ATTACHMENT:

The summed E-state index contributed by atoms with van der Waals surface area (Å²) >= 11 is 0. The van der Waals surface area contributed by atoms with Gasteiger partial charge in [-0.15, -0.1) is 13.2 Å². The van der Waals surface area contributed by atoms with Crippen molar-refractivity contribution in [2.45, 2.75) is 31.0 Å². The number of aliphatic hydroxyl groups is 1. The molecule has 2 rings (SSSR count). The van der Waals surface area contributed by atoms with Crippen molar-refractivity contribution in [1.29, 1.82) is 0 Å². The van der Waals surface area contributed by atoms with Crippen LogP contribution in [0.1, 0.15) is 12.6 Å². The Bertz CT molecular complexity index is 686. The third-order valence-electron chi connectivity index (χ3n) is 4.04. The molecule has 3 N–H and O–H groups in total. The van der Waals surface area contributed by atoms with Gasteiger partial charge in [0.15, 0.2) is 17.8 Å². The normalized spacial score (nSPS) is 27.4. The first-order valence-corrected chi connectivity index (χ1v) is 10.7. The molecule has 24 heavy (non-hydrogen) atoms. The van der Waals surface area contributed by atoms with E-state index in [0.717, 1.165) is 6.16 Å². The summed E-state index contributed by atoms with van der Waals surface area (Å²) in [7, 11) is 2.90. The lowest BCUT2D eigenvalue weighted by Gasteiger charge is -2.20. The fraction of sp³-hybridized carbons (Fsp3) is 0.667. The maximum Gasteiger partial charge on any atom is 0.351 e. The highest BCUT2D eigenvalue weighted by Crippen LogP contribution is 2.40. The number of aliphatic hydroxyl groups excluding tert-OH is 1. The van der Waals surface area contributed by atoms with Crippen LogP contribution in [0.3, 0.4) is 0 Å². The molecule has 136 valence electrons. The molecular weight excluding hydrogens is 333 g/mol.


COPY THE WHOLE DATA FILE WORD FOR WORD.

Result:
The summed E-state index contributed by atoms with van der Waals surface area (Å²) >= 11 is 0. The van der Waals surface area contributed by atoms with Gasteiger partial charge in [-0.15, -0.1) is 13.2 Å². The van der Waals surface area contributed by atoms with Crippen molar-refractivity contribution in [2.45, 2.75) is 31.0 Å². The number of aliphatic hydroxyl groups is 1. The molecule has 2 rings (SSSR count). The van der Waals surface area contributed by atoms with Crippen molar-refractivity contribution in [1.29, 1.82) is 0 Å². The van der Waals surface area contributed by atoms with Crippen LogP contribution in [0.1, 0.15) is 12.6 Å². The Bertz CT molecular complexity index is 686. The third-order valence-electron chi connectivity index (χ3n) is 4.04. The molecule has 3 N–H and O–H groups in total. The van der Waals surface area contributed by atoms with Gasteiger partial charge in [0.15, 0.2) is 17.8 Å². The normalized spacial score (nSPS) is 27.4. The first-order valence-corrected chi connectivity index (χ1v) is 10.7. The molecule has 24 heavy (non-hydrogen) atoms. The van der Waals surface area contributed by atoms with E-state index in [0.717, 1.165) is 6.16 Å². The summed E-state index contributed by atoms with van der Waals surface area (Å²) in [7, 11) is 2.90. The lowest BCUT2D eigenvalue weighted by Gasteiger charge is -2.20. The fraction of sp³-hybridized carbons (Fsp3) is 0.667. The maximum Gasteiger partial charge on any atom is 0.351 e. The highest BCUT2D eigenvalue weighted by Crippen LogP contribution is 2.40. The number of aliphatic hydroxyl groups excluding tert-OH is 1. The van der Waals surface area contributed by atoms with Crippen LogP contribution in [0.3, 0.4) is 0 Å². The molecule has 136 valence electrons. The molecular weight excluding hydrogens is 333 g/mol.